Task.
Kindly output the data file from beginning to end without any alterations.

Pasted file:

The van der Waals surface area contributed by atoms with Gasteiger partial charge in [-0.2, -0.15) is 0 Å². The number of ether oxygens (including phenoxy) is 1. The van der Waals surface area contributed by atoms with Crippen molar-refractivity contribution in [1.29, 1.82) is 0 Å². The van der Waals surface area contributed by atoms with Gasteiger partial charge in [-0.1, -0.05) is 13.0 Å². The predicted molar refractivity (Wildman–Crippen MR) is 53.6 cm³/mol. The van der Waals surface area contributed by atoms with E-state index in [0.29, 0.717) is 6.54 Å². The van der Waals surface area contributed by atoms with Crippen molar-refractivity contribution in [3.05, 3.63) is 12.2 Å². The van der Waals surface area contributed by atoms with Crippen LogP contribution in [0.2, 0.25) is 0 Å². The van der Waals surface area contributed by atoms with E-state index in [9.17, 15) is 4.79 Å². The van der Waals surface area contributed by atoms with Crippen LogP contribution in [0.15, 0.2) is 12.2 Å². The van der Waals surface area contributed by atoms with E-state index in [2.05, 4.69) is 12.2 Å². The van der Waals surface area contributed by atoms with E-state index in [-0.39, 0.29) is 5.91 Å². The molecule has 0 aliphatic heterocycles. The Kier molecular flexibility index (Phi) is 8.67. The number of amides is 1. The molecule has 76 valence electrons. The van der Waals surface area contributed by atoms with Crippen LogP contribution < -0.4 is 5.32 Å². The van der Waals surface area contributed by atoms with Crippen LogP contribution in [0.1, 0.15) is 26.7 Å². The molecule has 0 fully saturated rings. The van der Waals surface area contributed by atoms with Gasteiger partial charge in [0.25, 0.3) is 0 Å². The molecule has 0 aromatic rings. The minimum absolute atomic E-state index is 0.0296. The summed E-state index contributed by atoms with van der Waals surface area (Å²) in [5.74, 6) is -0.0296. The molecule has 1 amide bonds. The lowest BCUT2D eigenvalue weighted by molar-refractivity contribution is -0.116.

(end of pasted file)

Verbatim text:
The van der Waals surface area contributed by atoms with Gasteiger partial charge in [-0.2, -0.15) is 0 Å². The number of ether oxygens (including phenoxy) is 1. The van der Waals surface area contributed by atoms with Crippen molar-refractivity contribution in [1.29, 1.82) is 0 Å². The van der Waals surface area contributed by atoms with Gasteiger partial charge in [-0.1, -0.05) is 13.0 Å². The predicted molar refractivity (Wildman–Crippen MR) is 53.6 cm³/mol. The van der Waals surface area contributed by atoms with E-state index in [0.29, 0.717) is 6.54 Å². The van der Waals surface area contributed by atoms with Crippen molar-refractivity contribution in [3.05, 3.63) is 12.2 Å². The van der Waals surface area contributed by atoms with Crippen LogP contribution in [0.2, 0.25) is 0 Å². The van der Waals surface area contributed by atoms with E-state index in [9.17, 15) is 4.79 Å². The van der Waals surface area contributed by atoms with Crippen LogP contribution in [0.15, 0.2) is 12.2 Å². The van der Waals surface area contributed by atoms with E-state index in [2.05, 4.69) is 12.2 Å². The van der Waals surface area contributed by atoms with E-state index in [-0.39, 0.29) is 5.91 Å². The molecule has 0 aliphatic heterocycles. The Kier molecular flexibility index (Phi) is 8.67. The number of amides is 1. The molecule has 76 valence electrons. The van der Waals surface area contributed by atoms with Crippen LogP contribution < -0.4 is 5.32 Å². The van der Waals surface area contributed by atoms with Crippen LogP contribution in [0.1, 0.15) is 26.7 Å². The molecule has 0 fully saturated rings. The van der Waals surface area contributed by atoms with Gasteiger partial charge in [0.25, 0.3) is 0 Å². The molecule has 0 aromatic rings. The minimum absolute atomic E-state index is 0.0296. The summed E-state index contributed by atoms with van der Waals surface area (Å²) in [5.74, 6) is -0.0296. The molecule has 1 amide bonds. The lowest BCUT2D eigenvalue weighted by molar-refractivity contribution is -0.116.